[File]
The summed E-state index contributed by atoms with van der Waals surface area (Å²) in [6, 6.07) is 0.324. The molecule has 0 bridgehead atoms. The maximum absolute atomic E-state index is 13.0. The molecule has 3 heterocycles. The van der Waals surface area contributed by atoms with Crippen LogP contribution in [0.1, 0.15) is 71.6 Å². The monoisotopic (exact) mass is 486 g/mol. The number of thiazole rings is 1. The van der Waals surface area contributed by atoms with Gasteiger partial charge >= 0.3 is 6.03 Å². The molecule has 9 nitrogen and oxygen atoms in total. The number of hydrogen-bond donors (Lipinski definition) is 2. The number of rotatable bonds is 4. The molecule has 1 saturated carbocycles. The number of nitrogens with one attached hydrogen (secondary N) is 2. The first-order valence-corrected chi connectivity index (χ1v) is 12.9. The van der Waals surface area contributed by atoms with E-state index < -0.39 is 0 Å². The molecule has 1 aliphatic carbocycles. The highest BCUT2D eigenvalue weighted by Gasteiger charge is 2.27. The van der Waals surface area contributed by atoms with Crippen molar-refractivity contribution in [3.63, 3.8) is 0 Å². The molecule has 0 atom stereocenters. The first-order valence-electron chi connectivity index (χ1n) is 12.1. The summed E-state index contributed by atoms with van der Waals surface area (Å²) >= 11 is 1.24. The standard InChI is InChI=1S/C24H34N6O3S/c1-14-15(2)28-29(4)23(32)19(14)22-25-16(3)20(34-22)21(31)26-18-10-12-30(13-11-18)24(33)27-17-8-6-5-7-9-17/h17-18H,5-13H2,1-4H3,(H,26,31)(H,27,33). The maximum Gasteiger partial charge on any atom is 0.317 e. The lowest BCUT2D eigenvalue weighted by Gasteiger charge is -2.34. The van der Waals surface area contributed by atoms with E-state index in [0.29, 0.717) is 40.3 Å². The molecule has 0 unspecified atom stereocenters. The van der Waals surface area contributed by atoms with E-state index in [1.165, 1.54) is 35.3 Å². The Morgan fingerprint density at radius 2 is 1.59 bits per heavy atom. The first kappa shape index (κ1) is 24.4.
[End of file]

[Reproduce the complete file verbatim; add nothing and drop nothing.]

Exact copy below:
The summed E-state index contributed by atoms with van der Waals surface area (Å²) in [6, 6.07) is 0.324. The molecule has 0 bridgehead atoms. The maximum absolute atomic E-state index is 13.0. The molecule has 3 heterocycles. The van der Waals surface area contributed by atoms with Crippen LogP contribution in [0.1, 0.15) is 71.6 Å². The monoisotopic (exact) mass is 486 g/mol. The number of thiazole rings is 1. The van der Waals surface area contributed by atoms with Gasteiger partial charge >= 0.3 is 6.03 Å². The molecule has 9 nitrogen and oxygen atoms in total. The number of hydrogen-bond donors (Lipinski definition) is 2. The number of rotatable bonds is 4. The molecule has 1 saturated carbocycles. The number of nitrogens with one attached hydrogen (secondary N) is 2. The first-order valence-corrected chi connectivity index (χ1v) is 12.9. The van der Waals surface area contributed by atoms with E-state index < -0.39 is 0 Å². The molecule has 1 aliphatic carbocycles. The highest BCUT2D eigenvalue weighted by Gasteiger charge is 2.27. The van der Waals surface area contributed by atoms with Crippen molar-refractivity contribution in [3.63, 3.8) is 0 Å². The molecule has 0 atom stereocenters. The first-order valence-electron chi connectivity index (χ1n) is 12.1. The summed E-state index contributed by atoms with van der Waals surface area (Å²) >= 11 is 1.24. The standard InChI is InChI=1S/C24H34N6O3S/c1-14-15(2)28-29(4)23(32)19(14)22-25-16(3)20(34-22)21(31)26-18-10-12-30(13-11-18)24(33)27-17-8-6-5-7-9-17/h17-18H,5-13H2,1-4H3,(H,26,31)(H,27,33). The maximum Gasteiger partial charge on any atom is 0.317 e. The lowest BCUT2D eigenvalue weighted by Gasteiger charge is -2.34. The van der Waals surface area contributed by atoms with E-state index in [0.29, 0.717) is 40.3 Å². The molecule has 0 unspecified atom stereocenters. The van der Waals surface area contributed by atoms with E-state index in [1.165, 1.54) is 35.3 Å². The Morgan fingerprint density at radius 2 is 1.59 bits per heavy atom. The first kappa shape index (κ1) is 24.4.